(1) s72 was applicable in both cases and had the effect of depriving D2 from relying on PSI as a defence because the information intercepted from the voicemail messages falls within the definition of ‘intellectual property’ as contained in s72(5). The term ‘technical or commercial information’ within the definition of intellectual property meant “information which is commercial in character, rather than the fact that is has value”, and s72 covered both confidential and non-confidential commercial information (the latter by virtue of the words ‘or other intellectual property’ that were included in s72(5)).
Provided that there was evidence establishing that a significant amount of confidential information was ordinarily included in the voice messages, s72 could be invoked. Where a defendant has intercepted voicemail messages there must be a strong presumption that at least some of the information contained in the messages was confidential.
Given the nature of the messages likely to have been received on both Ms Phillips’ and Mr Coogan’s mobile telephones their claims therefore constituted ‘proceedings for infringement of rights pertaining to’ confidential information within s72(2)(a).
(2)(a) Where a person intercepts voicemail messages on the instructions of another those instructions can be said to be part of the interception itself, and therefore requiring D2 to provide information as to the identities of those third parties did not fall foul of the ‘related proceedings’ condition in s72(3). By ordering that D2 provide that information it therefore was not trespassing outside the confines of s72.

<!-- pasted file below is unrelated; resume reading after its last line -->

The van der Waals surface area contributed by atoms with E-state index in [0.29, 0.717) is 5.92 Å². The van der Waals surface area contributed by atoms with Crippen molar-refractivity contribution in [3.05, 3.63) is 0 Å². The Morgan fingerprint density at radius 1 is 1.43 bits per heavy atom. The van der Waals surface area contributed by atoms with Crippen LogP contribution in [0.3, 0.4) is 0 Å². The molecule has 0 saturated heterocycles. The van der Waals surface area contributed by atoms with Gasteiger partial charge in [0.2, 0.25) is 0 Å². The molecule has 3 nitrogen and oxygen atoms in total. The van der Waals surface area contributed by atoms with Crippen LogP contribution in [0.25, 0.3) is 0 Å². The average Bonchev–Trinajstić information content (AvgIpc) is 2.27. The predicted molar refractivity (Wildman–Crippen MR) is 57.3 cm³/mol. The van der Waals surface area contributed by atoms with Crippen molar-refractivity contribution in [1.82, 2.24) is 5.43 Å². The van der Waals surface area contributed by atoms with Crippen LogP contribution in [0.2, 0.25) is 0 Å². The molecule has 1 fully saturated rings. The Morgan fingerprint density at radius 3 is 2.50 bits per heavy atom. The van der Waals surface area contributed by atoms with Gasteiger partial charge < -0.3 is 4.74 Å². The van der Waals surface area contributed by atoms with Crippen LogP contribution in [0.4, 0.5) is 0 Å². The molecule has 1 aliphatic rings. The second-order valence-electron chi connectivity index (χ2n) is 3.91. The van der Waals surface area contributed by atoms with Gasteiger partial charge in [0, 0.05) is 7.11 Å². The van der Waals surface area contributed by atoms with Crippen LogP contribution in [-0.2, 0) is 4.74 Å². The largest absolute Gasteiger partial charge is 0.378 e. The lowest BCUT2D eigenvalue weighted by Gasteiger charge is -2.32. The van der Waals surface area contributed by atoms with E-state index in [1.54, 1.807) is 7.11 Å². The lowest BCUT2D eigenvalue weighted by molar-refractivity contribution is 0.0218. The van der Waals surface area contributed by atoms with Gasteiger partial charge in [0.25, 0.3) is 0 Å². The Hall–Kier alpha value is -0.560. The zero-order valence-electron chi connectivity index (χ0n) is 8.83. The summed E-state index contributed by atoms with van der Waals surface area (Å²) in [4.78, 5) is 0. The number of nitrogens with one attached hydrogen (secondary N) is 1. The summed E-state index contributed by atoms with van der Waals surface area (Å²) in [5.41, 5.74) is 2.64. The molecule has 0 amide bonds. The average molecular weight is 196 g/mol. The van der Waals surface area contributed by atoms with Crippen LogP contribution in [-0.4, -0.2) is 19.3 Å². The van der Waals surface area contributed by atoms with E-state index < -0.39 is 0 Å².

(2)(b) A finding that s72 was incompatible with Art 6 ECHR was not supported by Strasbourg jurisprudence. In any event, any argument to this effect was merely speculative at this stage; D2’s Art 6 ECHR rights would only become relevant if the information obtained was actually used in criminal proceedings against him.
(3)(a) Vos J did not err in striking out the parts of D2’s Defence. It would be perfectly possible for D2 to apply for a stay or adjournment without pleading PSI as a reason for a sparse defence, instead justifying the reason in a supporting witness statement or affidavit.
(3)(b) The Court should only impose additional safeguards where there was good reason for doing so, and here that was not the case. In addition, various judicial dicta deprecating PSI did not encourage any judicial extension of safeguards in respect of s72.